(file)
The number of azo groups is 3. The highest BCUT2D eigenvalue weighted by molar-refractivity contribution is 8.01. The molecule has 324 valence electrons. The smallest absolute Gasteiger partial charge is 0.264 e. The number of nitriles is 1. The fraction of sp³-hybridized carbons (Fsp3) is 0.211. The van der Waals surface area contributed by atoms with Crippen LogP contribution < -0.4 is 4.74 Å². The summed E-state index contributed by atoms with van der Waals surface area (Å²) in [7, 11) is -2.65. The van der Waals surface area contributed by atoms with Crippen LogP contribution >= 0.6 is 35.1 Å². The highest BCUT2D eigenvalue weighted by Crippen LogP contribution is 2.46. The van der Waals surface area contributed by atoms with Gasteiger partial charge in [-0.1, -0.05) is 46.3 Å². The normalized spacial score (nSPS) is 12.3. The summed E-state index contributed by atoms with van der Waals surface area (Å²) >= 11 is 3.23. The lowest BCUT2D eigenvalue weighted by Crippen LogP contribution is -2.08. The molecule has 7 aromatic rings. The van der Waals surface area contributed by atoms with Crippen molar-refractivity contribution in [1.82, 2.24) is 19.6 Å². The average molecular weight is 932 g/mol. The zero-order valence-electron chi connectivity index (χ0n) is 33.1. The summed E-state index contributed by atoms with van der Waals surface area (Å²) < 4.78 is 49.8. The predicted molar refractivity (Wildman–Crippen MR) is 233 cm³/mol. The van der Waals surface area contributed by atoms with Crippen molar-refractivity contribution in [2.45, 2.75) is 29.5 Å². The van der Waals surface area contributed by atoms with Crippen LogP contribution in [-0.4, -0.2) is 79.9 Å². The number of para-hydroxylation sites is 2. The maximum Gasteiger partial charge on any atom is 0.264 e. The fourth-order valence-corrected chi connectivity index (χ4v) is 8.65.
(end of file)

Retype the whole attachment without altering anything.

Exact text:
The number of azo groups is 3. The highest BCUT2D eigenvalue weighted by molar-refractivity contribution is 8.01. The molecule has 324 valence electrons. The smallest absolute Gasteiger partial charge is 0.264 e. The number of nitriles is 1. The fraction of sp³-hybridized carbons (Fsp3) is 0.211. The van der Waals surface area contributed by atoms with Crippen LogP contribution < -0.4 is 4.74 Å². The summed E-state index contributed by atoms with van der Waals surface area (Å²) in [7, 11) is -2.65. The van der Waals surface area contributed by atoms with Crippen LogP contribution >= 0.6 is 35.1 Å². The highest BCUT2D eigenvalue weighted by Crippen LogP contribution is 2.46. The van der Waals surface area contributed by atoms with Gasteiger partial charge in [-0.1, -0.05) is 46.3 Å². The normalized spacial score (nSPS) is 12.3. The summed E-state index contributed by atoms with van der Waals surface area (Å²) >= 11 is 3.23. The lowest BCUT2D eigenvalue weighted by Crippen LogP contribution is -2.08. The molecule has 7 aromatic rings. The van der Waals surface area contributed by atoms with Crippen molar-refractivity contribution in [1.82, 2.24) is 19.6 Å². The average molecular weight is 932 g/mol. The zero-order valence-electron chi connectivity index (χ0n) is 33.1. The summed E-state index contributed by atoms with van der Waals surface area (Å²) < 4.78 is 49.8. The predicted molar refractivity (Wildman–Crippen MR) is 233 cm³/mol. The van der Waals surface area contributed by atoms with Crippen molar-refractivity contribution in [2.45, 2.75) is 29.5 Å². The van der Waals surface area contributed by atoms with Crippen LogP contribution in [-0.4, -0.2) is 79.9 Å². The number of para-hydroxylation sites is 2. The maximum Gasteiger partial charge on any atom is 0.264 e. The fourth-order valence-corrected chi connectivity index (χ4v) is 8.65.